LG OLED panel production has been hit by technical problems at a facility known as E6-1, according to a Korean report, forcing operations to be halted for the time being.
It says this is one of the facilities expected to supply OLED screens for this year’s iPhones …
The Korea Herald reports that E6-1 is one of two production lines believed to be making panels for the 2019 iPhones.
Display maker LG Display has temporarily halted the operation of the E6-1 manufacturing line in Paju, Gyeonggi Province, due to technical glitches, according to sources on June 3.
The E6-1 is one of the company’s manufacturing facilities anticipated to roll out OLED displays for US tech giant Apple’s iPhones as early as later this year.
One of the technical problems is said to have occurred in what is called the thin-film encapsulation process which puts thin films, made of alternating organic and inorganic layers, on top of OLED panels to prevent air and water from affecting the organic self-luminous diodes.
The report suggests that the issue may not cause major issues: the company has a second E6-2 facility, originally designed to begin production after E6-1, but now expected to be brought online early. All will then depend on how quickly LG is able to resolve the problems at its first facility in order to bring that online afterwards.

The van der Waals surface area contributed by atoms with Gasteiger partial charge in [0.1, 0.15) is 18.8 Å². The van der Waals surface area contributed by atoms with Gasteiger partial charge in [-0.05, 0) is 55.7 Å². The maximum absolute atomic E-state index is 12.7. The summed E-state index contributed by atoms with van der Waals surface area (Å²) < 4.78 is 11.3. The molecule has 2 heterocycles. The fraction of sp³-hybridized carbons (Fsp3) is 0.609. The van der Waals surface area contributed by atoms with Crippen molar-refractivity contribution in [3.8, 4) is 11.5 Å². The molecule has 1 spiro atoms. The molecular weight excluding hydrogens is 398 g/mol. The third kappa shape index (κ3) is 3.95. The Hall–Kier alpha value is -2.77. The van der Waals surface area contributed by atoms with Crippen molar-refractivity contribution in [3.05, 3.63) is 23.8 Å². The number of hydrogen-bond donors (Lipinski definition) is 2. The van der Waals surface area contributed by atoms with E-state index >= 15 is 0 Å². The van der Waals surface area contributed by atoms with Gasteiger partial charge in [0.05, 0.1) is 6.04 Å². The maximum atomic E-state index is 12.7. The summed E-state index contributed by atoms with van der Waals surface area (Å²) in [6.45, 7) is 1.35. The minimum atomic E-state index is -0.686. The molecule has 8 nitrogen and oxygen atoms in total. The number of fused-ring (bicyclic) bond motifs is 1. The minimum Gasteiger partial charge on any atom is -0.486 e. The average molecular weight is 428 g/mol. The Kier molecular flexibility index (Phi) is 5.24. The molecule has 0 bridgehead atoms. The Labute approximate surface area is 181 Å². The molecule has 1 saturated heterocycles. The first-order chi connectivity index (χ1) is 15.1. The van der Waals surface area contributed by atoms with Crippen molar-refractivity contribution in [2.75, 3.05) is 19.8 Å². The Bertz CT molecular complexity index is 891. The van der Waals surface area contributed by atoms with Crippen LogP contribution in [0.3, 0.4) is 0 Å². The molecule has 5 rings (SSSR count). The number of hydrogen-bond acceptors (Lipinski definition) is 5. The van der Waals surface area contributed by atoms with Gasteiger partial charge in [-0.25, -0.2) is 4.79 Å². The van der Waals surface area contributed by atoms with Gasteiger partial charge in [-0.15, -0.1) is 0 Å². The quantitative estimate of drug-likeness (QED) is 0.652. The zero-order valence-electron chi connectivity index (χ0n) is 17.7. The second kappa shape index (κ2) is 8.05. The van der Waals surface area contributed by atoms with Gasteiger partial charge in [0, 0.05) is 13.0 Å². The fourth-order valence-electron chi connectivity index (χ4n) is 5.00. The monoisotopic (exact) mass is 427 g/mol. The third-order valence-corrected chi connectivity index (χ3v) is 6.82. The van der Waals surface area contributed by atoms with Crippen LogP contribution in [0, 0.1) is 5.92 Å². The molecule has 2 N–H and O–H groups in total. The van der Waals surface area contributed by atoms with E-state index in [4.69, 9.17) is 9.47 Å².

Apple has so far been dependant on Samsung as the sole supplier of the OLED screens used in the iPhone X and iPhone XS/Max. This was due to the highly demanding specifications, with Samsung’s technological lead making it the only company able to hit both quality and volume production requirements.
Apple does, however, always prefer to have two or more suppliers for each component to reduce supply-chain risks and improve its negotiating position. The iPhone maker has long been working on bringing LG on board as a second supplier of OLED screens, even paying the company $2.7B for a production line dedicated to Apple orders.
LG doesn’t seem off to the best of starts. The Herald reports that the problem occurred on a production line using LG’s own tech, while the other facility uses rival equipment.
For the encapsulation of organic films, the Korean display maker uses LG PRI’s equipment at the E6-1, and US firm Kateeva’s at the E6-2.
Japan Display is another planned OLED screen supplier for Apple. A planned bailout of the company has been facilitated by Apple agreeing to wait for $1.5B owed to it for a similar arrangement to LG, Apple putting up cash for up-front costs in return for payback once production was underway.